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tr.v. pur·fled, pur·fling, pur·fles
To finish or decorate the border or edge of.

[Middle English purfilen, from Old French porfiler, from Vulgar Latin *prōfīlāre : Latin prō-, forth; see pro-1 + Latin fīlum, thread; see gwhī- in Indo-European roots.]
References in periodicals archive ?
clad in scarlot red" and "Purfled with gold and pearle of rich assay" (13.1-3).
The "ocean" (975), for instance, to which the Spirit prepares to fly, is not only a body of water, but, more significantly, "the celestial sphere," just as "the liquid air" (979) he breathes there is not watery, but, rather "clear, bright." In this place, "day never shuts his eye" (977), a blackening condition in courtly poetics of color, and is characterized as a "fusion of the Gardens of Hesperus, which were, according to Pliny, islands surrounded by ocean, with the less earthbound Elysian plain of Plutarch." The fused state is "fair" (980) in its inclusiveness--all smells and sounds as well as colors inhere--"purfled" (994), or "variegated" qualities, represented splendidly by "Iris" (991), the rainbow.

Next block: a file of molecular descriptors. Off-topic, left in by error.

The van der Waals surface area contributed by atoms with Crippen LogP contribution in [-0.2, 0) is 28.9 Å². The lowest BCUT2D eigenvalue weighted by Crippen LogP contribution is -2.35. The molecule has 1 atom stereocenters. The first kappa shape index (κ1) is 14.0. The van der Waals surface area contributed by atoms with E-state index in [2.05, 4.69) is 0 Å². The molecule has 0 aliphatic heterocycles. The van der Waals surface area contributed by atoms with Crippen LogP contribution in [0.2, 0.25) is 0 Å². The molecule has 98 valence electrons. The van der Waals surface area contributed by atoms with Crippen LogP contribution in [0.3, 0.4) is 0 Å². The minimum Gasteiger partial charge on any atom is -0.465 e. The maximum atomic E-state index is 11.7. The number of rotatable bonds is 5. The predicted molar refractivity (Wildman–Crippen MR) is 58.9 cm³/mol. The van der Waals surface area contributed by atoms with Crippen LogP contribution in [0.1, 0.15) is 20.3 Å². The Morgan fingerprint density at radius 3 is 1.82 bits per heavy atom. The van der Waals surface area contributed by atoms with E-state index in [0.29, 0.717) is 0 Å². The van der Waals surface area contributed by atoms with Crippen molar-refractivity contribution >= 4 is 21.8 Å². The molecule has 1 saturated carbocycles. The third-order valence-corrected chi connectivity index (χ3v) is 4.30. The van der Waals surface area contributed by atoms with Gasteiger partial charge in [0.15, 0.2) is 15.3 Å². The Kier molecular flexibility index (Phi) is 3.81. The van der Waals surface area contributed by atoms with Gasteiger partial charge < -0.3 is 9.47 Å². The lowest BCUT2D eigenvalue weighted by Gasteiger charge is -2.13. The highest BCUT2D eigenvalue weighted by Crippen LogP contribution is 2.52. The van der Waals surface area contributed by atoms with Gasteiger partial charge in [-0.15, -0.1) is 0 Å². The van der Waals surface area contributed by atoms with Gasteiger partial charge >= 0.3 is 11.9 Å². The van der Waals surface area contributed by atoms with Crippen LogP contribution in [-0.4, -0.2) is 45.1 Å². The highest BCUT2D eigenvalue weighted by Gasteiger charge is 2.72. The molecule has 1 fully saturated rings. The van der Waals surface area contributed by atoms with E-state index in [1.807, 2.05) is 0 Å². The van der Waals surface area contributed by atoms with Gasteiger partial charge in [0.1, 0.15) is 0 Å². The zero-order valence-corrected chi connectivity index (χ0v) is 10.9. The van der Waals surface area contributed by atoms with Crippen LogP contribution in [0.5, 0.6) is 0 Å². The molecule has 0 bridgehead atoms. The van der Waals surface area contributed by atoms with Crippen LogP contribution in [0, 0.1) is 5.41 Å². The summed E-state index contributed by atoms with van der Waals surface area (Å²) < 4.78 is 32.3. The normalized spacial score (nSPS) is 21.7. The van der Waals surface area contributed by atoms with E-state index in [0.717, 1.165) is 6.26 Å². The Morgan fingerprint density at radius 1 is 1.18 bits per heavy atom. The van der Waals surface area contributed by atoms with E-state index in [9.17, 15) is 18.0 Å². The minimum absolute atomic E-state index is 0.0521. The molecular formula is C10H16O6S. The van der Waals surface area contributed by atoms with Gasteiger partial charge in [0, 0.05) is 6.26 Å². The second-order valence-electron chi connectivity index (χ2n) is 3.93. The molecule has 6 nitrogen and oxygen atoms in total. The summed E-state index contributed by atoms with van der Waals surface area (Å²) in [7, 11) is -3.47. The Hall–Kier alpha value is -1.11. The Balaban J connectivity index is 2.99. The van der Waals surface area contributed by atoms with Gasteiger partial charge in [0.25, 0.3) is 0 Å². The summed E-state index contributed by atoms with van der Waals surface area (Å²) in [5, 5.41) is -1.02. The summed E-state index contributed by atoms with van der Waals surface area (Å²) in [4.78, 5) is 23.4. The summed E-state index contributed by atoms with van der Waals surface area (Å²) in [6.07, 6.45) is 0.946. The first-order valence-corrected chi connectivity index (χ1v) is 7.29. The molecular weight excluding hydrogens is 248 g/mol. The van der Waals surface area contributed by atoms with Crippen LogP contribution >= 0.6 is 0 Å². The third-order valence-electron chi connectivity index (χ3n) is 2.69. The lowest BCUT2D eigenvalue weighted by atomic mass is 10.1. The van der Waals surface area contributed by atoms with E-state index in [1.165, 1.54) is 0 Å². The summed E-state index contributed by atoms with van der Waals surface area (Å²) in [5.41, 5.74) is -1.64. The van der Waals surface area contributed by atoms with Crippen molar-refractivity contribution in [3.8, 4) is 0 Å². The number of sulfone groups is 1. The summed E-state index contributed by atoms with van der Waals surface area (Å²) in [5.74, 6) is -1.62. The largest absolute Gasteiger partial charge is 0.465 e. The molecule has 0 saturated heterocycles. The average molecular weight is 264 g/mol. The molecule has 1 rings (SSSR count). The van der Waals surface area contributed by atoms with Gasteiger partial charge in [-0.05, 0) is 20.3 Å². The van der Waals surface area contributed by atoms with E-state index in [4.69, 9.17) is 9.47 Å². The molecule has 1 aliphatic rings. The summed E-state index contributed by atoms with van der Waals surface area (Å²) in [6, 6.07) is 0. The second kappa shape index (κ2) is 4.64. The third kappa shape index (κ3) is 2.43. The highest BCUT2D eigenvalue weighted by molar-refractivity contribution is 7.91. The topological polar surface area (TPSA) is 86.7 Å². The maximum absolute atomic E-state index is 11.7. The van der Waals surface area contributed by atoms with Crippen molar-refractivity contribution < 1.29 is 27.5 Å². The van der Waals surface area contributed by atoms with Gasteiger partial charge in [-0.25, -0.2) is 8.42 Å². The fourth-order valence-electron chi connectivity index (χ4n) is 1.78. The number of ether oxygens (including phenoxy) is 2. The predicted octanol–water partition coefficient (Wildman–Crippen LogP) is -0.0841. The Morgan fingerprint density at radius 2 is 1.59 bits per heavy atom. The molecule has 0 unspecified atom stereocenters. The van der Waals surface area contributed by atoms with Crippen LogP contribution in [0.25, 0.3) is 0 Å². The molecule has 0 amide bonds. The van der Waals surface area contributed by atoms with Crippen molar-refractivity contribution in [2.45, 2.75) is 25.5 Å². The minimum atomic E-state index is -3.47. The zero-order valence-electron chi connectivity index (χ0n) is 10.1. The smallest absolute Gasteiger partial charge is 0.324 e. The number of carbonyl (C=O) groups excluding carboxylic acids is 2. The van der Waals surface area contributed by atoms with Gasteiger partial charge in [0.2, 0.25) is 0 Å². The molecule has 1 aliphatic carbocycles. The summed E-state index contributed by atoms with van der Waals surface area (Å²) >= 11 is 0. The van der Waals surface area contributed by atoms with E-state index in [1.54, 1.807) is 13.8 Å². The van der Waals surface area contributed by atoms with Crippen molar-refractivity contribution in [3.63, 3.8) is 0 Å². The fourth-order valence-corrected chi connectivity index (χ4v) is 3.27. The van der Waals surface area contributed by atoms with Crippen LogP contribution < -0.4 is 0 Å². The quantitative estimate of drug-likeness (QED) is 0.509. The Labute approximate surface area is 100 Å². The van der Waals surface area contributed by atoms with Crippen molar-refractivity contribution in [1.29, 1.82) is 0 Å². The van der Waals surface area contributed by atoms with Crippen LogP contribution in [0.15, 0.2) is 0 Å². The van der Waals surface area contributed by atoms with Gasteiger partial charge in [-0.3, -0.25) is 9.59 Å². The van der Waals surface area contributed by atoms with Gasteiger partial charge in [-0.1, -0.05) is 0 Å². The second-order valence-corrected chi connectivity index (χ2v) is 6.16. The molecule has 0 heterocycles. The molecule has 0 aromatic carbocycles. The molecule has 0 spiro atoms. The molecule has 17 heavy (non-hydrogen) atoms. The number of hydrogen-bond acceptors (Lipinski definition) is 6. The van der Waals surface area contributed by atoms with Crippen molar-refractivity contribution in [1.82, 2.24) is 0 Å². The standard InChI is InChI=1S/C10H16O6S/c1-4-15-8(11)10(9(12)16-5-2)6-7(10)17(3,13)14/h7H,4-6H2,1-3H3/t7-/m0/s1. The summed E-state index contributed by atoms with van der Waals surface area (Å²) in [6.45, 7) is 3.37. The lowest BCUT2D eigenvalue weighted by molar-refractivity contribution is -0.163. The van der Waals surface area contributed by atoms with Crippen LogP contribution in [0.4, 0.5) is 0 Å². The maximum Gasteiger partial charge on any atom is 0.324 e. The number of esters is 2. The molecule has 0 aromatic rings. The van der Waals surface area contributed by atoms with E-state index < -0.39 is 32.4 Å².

In Book 1 of Edmund Spenser's The Faerie Queene, the Redcrosse Knight is distracted from his virtuous path by the appearance of the lewd Fidessa, "A goodly Lady clad in scarlot red, / Purfled with gold and pearle of rich assay" (644; 2.110-11).